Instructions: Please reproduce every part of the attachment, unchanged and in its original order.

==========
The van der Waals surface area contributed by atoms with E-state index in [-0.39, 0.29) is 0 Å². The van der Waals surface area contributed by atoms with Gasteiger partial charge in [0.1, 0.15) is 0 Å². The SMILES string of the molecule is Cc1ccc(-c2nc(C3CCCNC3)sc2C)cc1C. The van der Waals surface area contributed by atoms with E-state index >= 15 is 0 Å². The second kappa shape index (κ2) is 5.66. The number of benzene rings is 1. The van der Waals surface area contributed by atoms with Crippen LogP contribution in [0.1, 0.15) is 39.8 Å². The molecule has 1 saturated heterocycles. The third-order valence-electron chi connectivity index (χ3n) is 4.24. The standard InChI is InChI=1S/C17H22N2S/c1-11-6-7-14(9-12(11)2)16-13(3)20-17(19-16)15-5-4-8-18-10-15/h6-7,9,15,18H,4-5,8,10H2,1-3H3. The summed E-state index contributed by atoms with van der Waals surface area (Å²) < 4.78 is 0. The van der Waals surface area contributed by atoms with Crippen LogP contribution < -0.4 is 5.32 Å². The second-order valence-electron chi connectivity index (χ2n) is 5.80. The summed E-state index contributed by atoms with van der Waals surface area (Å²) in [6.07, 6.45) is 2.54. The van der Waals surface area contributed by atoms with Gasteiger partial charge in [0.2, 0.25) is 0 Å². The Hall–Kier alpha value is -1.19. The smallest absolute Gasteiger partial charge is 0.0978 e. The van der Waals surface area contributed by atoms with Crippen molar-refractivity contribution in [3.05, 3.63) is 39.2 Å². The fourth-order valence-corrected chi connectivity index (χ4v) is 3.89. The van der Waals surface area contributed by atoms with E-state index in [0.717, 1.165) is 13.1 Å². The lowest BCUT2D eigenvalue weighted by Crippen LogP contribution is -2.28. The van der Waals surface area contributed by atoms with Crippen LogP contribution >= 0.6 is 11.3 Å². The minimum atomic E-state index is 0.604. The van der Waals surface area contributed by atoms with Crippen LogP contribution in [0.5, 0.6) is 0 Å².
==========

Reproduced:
The van der Waals surface area contributed by atoms with E-state index in [-0.39, 0.29) is 0 Å². The van der Waals surface area contributed by atoms with Gasteiger partial charge in [0.1, 0.15) is 0 Å². The SMILES string of the molecule is Cc1ccc(-c2nc(C3CCCNC3)sc2C)cc1C. The van der Waals surface area contributed by atoms with E-state index >= 15 is 0 Å². The second kappa shape index (κ2) is 5.66. The number of benzene rings is 1. The van der Waals surface area contributed by atoms with Crippen LogP contribution in [0.1, 0.15) is 39.8 Å². The molecule has 1 saturated heterocycles. The third-order valence-electron chi connectivity index (χ3n) is 4.24. The standard InChI is InChI=1S/C17H22N2S/c1-11-6-7-14(9-12(11)2)16-13(3)20-17(19-16)15-5-4-8-18-10-15/h6-7,9,15,18H,4-5,8,10H2,1-3H3. The summed E-state index contributed by atoms with van der Waals surface area (Å²) < 4.78 is 0. The van der Waals surface area contributed by atoms with Crippen LogP contribution < -0.4 is 5.32 Å². The second-order valence-electron chi connectivity index (χ2n) is 5.80. The summed E-state index contributed by atoms with van der Waals surface area (Å²) in [6.07, 6.45) is 2.54. The van der Waals surface area contributed by atoms with Gasteiger partial charge in [0.2, 0.25) is 0 Å². The Hall–Kier alpha value is -1.19. The smallest absolute Gasteiger partial charge is 0.0978 e. The van der Waals surface area contributed by atoms with Crippen molar-refractivity contribution in [3.05, 3.63) is 39.2 Å². The fourth-order valence-corrected chi connectivity index (χ4v) is 3.89. The van der Waals surface area contributed by atoms with E-state index in [0.717, 1.165) is 13.1 Å². The lowest BCUT2D eigenvalue weighted by Crippen LogP contribution is -2.28. The van der Waals surface area contributed by atoms with Crippen LogP contribution >= 0.6 is 11.3 Å². The minimum atomic E-state index is 0.604. The van der Waals surface area contributed by atoms with Crippen LogP contribution in [0.5, 0.6) is 0 Å².